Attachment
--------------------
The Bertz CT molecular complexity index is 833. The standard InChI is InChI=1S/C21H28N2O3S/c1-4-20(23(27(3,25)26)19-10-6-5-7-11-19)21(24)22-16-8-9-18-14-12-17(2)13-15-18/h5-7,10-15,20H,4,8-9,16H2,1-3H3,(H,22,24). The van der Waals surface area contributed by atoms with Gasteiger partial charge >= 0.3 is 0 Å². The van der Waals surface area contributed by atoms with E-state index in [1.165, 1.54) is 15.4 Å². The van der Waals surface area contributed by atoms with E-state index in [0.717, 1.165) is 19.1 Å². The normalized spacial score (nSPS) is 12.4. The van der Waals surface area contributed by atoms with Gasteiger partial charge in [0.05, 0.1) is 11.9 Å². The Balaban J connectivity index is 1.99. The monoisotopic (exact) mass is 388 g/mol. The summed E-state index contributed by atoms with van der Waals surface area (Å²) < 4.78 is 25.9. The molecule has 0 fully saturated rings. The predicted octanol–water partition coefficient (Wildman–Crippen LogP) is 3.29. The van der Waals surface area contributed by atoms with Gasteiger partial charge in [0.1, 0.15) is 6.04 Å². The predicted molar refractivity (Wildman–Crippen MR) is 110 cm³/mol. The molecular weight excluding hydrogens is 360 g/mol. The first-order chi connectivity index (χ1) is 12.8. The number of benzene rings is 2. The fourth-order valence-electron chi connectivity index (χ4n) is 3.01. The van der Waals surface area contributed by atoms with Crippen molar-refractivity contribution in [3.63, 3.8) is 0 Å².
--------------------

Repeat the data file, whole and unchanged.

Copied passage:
The Bertz CT molecular complexity index is 833. The standard InChI is InChI=1S/C21H28N2O3S/c1-4-20(23(27(3,25)26)19-10-6-5-7-11-19)21(24)22-16-8-9-18-14-12-17(2)13-15-18/h5-7,10-15,20H,4,8-9,16H2,1-3H3,(H,22,24). The van der Waals surface area contributed by atoms with Gasteiger partial charge >= 0.3 is 0 Å². The van der Waals surface area contributed by atoms with E-state index in [1.165, 1.54) is 15.4 Å². The van der Waals surface area contributed by atoms with E-state index in [0.717, 1.165) is 19.1 Å². The normalized spacial score (nSPS) is 12.4. The van der Waals surface area contributed by atoms with Gasteiger partial charge in [0.05, 0.1) is 11.9 Å². The Balaban J connectivity index is 1.99. The monoisotopic (exact) mass is 388 g/mol. The summed E-state index contributed by atoms with van der Waals surface area (Å²) < 4.78 is 25.9. The molecule has 0 fully saturated rings. The predicted octanol–water partition coefficient (Wildman–Crippen LogP) is 3.29. The van der Waals surface area contributed by atoms with Gasteiger partial charge in [0.1, 0.15) is 6.04 Å². The predicted molar refractivity (Wildman–Crippen MR) is 110 cm³/mol. The molecular weight excluding hydrogens is 360 g/mol. The first-order chi connectivity index (χ1) is 12.8. The number of benzene rings is 2. The fourth-order valence-electron chi connectivity index (χ4n) is 3.01. The van der Waals surface area contributed by atoms with Crippen molar-refractivity contribution in [3.63, 3.8) is 0 Å².